Browse Items (10 total)

  • Item Type: Event
  • Tags: Technologies of Gaming: Rise of a Culture

Published in 2002 by Blizzard Entertainment, the hit high-fantasy RTS (real-time strategy) game Warcraft III might have been one of the most influential games in the history of the industry. It found the most successful MMORPG (massively multiplayer…
Item Type: Event

Though Doom, released in 1993 and created by John Romero and John Carmack, was not the first FPS (first-person shooter) game to come out, it was certainly one of the most important. Coming in between two other big FPS games—Wolfenstein and Quake—Doom…
Item Type: Event

Designed by Akira Nishitani and Akira Yasuda and published by Capcom in 1991, Street Fighter II was easily the most influential game of its genre: fighting games. It wasn’t the first fighting game, but it was the first to provide more than one-two…
Item Type: Event

Tetris 1984 pic.gif
The first version of Tetris dropped in 1984 by Russian computer engineer Alexey Pajitnov. Its concept was extremely simple, making it easy to pick up by children and adults alike (a feat in itself at this point in time). It was also a “simple to…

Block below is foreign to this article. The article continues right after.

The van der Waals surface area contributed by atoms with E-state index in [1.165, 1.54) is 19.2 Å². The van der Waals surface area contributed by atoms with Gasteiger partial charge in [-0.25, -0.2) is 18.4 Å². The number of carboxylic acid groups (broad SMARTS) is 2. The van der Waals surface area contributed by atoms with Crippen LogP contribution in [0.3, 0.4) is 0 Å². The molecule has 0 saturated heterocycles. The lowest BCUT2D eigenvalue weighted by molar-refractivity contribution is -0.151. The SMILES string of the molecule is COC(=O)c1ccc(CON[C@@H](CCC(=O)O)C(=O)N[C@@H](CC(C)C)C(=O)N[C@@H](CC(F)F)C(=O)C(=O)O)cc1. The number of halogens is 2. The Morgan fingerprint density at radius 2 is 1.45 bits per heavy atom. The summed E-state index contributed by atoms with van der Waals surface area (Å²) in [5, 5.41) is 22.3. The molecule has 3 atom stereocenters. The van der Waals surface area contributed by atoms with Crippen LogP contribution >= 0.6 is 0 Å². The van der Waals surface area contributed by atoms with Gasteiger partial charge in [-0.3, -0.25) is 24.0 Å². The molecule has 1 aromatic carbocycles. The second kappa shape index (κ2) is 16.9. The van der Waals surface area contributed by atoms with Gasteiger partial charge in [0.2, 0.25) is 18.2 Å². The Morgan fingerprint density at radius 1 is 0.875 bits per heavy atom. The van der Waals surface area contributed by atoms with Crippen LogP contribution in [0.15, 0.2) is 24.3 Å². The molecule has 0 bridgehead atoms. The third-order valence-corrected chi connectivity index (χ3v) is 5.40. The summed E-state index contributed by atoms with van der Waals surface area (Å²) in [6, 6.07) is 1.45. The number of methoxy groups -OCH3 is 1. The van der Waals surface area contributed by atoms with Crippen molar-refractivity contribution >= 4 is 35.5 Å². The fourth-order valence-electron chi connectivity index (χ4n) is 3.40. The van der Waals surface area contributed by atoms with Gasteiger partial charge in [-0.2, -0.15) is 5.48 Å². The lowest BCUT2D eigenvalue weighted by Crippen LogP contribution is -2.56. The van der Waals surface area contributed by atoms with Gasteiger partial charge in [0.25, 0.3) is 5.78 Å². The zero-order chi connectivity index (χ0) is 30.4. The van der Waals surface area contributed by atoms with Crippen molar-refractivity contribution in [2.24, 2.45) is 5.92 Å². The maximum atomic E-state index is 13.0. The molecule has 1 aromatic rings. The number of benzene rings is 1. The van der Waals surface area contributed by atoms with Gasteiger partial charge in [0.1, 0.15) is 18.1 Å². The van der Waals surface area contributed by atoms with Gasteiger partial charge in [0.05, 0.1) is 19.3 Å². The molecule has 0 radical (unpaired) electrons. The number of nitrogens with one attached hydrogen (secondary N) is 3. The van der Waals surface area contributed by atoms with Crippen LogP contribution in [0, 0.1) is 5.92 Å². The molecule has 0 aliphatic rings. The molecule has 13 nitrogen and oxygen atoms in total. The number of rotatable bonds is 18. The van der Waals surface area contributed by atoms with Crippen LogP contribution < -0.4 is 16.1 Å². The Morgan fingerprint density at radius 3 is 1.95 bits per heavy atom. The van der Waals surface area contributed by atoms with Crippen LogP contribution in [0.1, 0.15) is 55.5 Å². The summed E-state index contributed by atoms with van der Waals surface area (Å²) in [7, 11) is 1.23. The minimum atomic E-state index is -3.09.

Item Type: Event

Essentially an updated and more successful version of Tennis for Two, the arcade version of Pong, created by Allan Alcorn and manufactured and released in 1972 by Atari Inc., truly kick-started the video game industry. It played with simple 2d…
Item Type: Event

One of the first, and probably the most influential, early video games, Spacewar! landed in 1962 to be played on the mini-computer, PDP-1. It was created by a group of MIT students, including Steve Russel, Martin Graetez, Wayne Wiitanen, to name a…
Item Type: Event

Created in 1958 by American physicist William Higinbotham, Tennis for Two was the first simulation of tennis on a (two-dimensional) digital screen via an oscilloscope. Though this game was received quite well locally, at Brookhaven National…
Item Type: Event

OXO was created in 1952 by British professor of computer science A. S. Douglas. It was a simulation of the popular game of tic-tac-toe (or noughts and crosses), and done as part of his thesis on human-computer interaction at the University of…
Item Type: Event

Nimrod, which is often said to be the first gaming computer, was brought to the public in the 1951 Festival of Britain. This twelve-by-nine-by-five foot behemoth, created by John Bennet, was heavily inspired by the previous Nimatron, and created for…
Item Type: Event

This fair was meant to showcase what the future was supposed to look like, and among its many attractions, was the Nimatron, designed by nuclear physicist Edward Condon. The Nimatron was patented, then brought to the World Fair where any of the (over…
Item Type: Event
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